In other words, the relative advantage to buying versus renting, which should have all but disappeared as South Texas home prices climbed, did no such thing. Today’s historically low mortgage interest rates continued to make buying rentals a fantastic opportunity. If you’re one of those who’d like to check into those current opportunities in San Antonio, go over to our investor listings, or give us a call at 210-504-4410 and let us help you find a great rental to buy.

Bookshelves Hold Crucial Real Estate Information

Web Admin - Monday, October 19, 2015

When it comes to understanding the factors that come into play when buying or selling a home—or any practical real estate information at all—local high school (or even college) graduates are on their own. If any real estate information has even been touched upon, it will have been in the most cursory manner: at best, one line item in a Home Economics budgeting discussion. That’s one reason why everyone from first time town homebuyers to itinerant real estate investors can benefit from the best of today’s how-to real estate books. Here are some of the popular oldies—as well as some valuable newcomers:

100 Questions Every First-Time Home Buyer Should Ask: With Answers from Top Brokers from Around the Country is Ilyce Glink’s compilation of insights from top brokers across the country. Town first time buyers aren’t the only readers who will find this general reference valuable—local home sellers who want insight into the concerns of potential buyers will find it a useful resource. The “100 Questions” don’t address every local real estate information topic; but on the whole, this book is concise and informative.

Solid, practical information for homeowners readying their property for the local market can be found in Rhoney and Richard’s Smart Essentials For Selling Your Home: How To Get The Highest Price In The Shortest Time . In the same way that 100 Questions book is also useful to sellers, this one would make excellent reading for prospective home buyers who recognize the importance of understanding sellers’ priorities. Smart Essentials is mercifully short: just 92 pages!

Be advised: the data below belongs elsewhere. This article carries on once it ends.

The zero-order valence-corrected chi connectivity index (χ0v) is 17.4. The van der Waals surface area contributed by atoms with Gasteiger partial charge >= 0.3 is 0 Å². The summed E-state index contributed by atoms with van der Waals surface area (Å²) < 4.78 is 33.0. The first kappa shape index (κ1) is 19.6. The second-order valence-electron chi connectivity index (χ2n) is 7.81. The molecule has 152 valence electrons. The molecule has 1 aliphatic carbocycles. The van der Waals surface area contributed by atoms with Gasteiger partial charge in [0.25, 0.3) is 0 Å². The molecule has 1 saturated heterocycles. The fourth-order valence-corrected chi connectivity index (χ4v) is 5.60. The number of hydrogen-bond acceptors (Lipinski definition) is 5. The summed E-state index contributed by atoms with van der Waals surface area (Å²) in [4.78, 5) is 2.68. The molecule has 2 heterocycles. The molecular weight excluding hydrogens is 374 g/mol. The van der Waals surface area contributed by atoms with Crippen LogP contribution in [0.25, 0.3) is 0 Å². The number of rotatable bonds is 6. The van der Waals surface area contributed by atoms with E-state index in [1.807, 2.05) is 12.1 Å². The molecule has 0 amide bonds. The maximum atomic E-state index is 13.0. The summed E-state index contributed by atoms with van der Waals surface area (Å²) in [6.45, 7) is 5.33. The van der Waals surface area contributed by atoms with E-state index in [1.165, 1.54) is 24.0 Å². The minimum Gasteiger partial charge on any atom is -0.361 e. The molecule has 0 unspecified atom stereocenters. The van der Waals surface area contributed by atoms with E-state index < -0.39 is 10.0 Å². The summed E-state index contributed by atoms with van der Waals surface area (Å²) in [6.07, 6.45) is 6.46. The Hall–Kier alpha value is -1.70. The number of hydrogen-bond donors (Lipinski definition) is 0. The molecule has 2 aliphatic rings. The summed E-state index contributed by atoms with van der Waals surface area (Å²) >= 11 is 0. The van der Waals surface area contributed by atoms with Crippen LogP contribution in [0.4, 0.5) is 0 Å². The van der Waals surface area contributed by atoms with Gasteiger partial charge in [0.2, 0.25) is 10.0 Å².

For more seasoned readers who might be considering an area residential investment, the bookshelves have plenty to offer: The second edition of Gallinelli’s What Every Real Estate Investor Needs to Know About Cash Flow... And 36 Other Key Financial Measures, Updated Edition has been around for a while, but comes highly recommended for its textbook-level explanation of how economists digest real estate information for investment purposes. The formulas are all there, as well as examples that demonstrate how to apply them. Reading it won’t encourage prudent town non-CPAs to do their own business tax returns—but will acquaint them with valuable foreknowledge on how their tax advisor approaches maximizing their refund. Its description of four different ways to make money from real estate can be eye-opening.

J. Scotts’ The Book on Flipping Houses: How to Buy, Rehab, and Resell Residential Properties is a roadmap from start to finish on how to go about a lucrative house flip. There are many books on the subject, but this one is the leader of the pack. First published in paperback in 2013, it’s been a real estate information best seller ever since. Part of its wide appeal is the author’s (he’s a veteran flipper) candid step-by-step descriptions of how he executes his own projects. The author’s other book (with co-author Brandon Turner) is:

The Book on Estimating Rehab Costs: The Investor's Guide to Defining Your Renovation Plan, Building Your Budget, and Knowing Exactly How Much It All Costs This is a book local real estate information-seekers should find well worth its hefty paperback price tag ($22.49 on Amazon). It details a variety of different approaches to projecting a rehab budget, including a breakdown of the 25 components that need evaluating.

Lance A Edwards book, How to Make Big Money in Small Apartments is a must read. Great book on how to find and buy and manage small rentals. A great book, well worth the time and effort to read.

Books can provide invaluable background information for real estate newcomers and veterans alike. Another essential is the assistance of a knowledgeable agent: good reason to give me a call!

New Reports Help Guide Real Estate Market Decisions

Web Admin - Monday, October 05, 2015